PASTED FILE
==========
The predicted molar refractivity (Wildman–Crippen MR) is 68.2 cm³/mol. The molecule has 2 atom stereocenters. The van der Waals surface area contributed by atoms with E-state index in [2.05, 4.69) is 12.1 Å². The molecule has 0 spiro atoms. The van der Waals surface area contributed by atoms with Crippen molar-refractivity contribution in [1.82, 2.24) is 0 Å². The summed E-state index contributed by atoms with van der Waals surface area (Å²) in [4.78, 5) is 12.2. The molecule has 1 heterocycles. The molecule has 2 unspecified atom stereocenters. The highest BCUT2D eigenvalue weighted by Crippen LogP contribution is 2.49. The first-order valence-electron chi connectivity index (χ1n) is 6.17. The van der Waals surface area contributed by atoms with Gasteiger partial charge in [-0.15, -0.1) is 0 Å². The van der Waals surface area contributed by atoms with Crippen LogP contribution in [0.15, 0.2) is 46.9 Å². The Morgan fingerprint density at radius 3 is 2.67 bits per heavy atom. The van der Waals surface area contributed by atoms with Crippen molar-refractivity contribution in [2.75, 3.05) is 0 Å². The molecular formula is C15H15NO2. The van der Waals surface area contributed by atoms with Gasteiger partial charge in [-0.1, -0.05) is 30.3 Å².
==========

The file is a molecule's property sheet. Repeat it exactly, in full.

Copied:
The predicted molar refractivity (Wildman–Crippen MR) is 68.2 cm³/mol. The molecule has 2 atom stereocenters. The van der Waals surface area contributed by atoms with E-state index in [2.05, 4.69) is 12.1 Å². The molecule has 0 spiro atoms. The van der Waals surface area contributed by atoms with Crippen molar-refractivity contribution in [1.82, 2.24) is 0 Å². The summed E-state index contributed by atoms with van der Waals surface area (Å²) in [4.78, 5) is 12.2. The molecule has 1 heterocycles. The molecule has 2 unspecified atom stereocenters. The highest BCUT2D eigenvalue weighted by Crippen LogP contribution is 2.49. The first-order valence-electron chi connectivity index (χ1n) is 6.17. The van der Waals surface area contributed by atoms with Gasteiger partial charge in [-0.15, -0.1) is 0 Å². The van der Waals surface area contributed by atoms with Crippen LogP contribution in [0.15, 0.2) is 46.9 Å². The Morgan fingerprint density at radius 3 is 2.67 bits per heavy atom. The van der Waals surface area contributed by atoms with Crippen molar-refractivity contribution in [2.75, 3.05) is 0 Å². The molecular formula is C15H15NO2. The van der Waals surface area contributed by atoms with Gasteiger partial charge in [-0.1, -0.05) is 30.3 Å².